1
lesson 2
I. Concepts and Definitions
F. Properties of a system (we use them to calculate changes in energy)
1. A property is a characteristic of a system that can be given a
numerical value without considering the history of the system.
Examples include T, P,
ρ
, velocity, E, U, volume (we can only
measure T, P, velocity, mass, volume)
2. Examples and definitions
a. pressure, P
b. density,
ρ
2
5
()
1
1
1
101325
1.01325
14.696
11
0
force exerted by fluid
P
unit area
N
P
pascal
Pa
m
atm
Pa
bar
psia
bar
Pa
=
==
=
=
=
3
m
kg
,
V
m
volume
mass
=
=
ρ
(14)
lesson 2
I. Concepts and Definitions
c.
atmospheric pressure (absolute) = P
atm
d.
gage pressure
= P
gage
= P
abs
P
atm
(115)
e.
absolute pressure
= P
abs
= P
atm
+ P
gage
f.
vacuum pressure = P
vac
= P
atm
abs
(116)
g.
specific volume = v = 1/
ρ
= Vol/mass, m
3
/kg
h.
intensive
properties are independent of the
size of the system:
T, e, P,
ρ
, specific volume
(v), u.
The units on e are kJ/kg
.
i.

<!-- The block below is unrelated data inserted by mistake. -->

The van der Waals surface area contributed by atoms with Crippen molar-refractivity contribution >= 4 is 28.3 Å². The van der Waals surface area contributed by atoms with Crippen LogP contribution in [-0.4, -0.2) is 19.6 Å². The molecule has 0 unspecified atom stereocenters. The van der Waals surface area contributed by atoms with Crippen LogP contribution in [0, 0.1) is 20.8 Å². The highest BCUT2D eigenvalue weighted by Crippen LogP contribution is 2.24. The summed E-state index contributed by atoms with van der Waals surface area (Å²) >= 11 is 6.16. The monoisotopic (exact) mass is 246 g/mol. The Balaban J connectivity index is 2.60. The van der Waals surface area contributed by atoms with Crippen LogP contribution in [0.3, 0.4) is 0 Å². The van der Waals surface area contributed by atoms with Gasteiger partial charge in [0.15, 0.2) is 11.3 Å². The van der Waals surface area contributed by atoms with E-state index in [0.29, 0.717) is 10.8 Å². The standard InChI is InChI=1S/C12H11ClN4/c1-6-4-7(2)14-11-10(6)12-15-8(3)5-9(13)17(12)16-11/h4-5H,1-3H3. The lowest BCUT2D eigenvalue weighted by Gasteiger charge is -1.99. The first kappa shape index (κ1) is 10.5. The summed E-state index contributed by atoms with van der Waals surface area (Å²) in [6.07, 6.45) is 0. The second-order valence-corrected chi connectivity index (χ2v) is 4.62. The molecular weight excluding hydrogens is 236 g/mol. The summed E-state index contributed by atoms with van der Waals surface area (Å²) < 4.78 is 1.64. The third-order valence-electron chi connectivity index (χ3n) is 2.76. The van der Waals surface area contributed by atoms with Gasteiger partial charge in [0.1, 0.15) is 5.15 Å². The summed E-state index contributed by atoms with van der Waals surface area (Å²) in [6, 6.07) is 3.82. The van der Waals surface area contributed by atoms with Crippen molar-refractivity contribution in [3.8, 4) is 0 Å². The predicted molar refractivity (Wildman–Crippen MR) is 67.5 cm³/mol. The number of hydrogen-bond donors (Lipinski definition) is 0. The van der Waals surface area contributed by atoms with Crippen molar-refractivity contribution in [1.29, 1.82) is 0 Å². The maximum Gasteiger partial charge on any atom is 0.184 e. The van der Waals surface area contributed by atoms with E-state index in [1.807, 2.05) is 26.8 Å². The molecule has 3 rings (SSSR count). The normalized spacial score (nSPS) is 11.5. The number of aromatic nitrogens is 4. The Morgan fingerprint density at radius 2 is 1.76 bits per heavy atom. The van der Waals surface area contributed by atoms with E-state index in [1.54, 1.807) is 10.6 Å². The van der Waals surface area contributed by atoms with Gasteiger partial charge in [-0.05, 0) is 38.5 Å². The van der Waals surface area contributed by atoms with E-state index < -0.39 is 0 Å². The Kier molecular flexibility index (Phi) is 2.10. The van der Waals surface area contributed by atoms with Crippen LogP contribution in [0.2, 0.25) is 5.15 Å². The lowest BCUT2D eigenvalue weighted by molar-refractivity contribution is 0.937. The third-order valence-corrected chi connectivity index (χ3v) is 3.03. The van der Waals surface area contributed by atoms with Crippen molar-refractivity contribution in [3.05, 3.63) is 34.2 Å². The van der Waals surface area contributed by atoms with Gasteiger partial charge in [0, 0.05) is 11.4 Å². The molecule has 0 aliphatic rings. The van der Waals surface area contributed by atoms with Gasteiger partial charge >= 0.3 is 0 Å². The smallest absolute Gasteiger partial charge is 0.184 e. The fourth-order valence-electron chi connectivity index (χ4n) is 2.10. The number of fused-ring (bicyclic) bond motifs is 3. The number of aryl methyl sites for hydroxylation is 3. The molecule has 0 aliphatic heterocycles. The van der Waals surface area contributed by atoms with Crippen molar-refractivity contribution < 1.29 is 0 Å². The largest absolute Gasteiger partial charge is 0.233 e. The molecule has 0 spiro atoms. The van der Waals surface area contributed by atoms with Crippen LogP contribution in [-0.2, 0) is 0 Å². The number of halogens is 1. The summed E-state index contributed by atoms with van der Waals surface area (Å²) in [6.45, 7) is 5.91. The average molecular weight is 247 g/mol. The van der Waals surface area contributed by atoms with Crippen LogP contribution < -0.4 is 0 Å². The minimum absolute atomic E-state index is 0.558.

extensive
properties depend on the size of the
system:
actual volume (V), E, m, U.
The units
on E are kJ
.
Example
.
The pressure gage attached to the air storage tank
of a compressor reads 100 psi.
If the atmospheric
pressure of the surroundings is 14.7 psi, what is the
absolute pressure in the tank? (Answer:
114.7 psia)
p
Stiff
metal tube
Bourdon tube
gage gives P
gage.
This preview has intentionally blurred sections. Sign up to view the full version.
View Full Document2
lesson 2
I.
Concepts and Definitions
Example
. You are designing a snorkel that will allow you to remain
submerged in water at a depth of 1 m.
Discuss any problems you might
experience in using this device.
This is the end of the preview. Sign up
to
access the rest of the document.
 Summer '08
 thermo

Click to edit the document details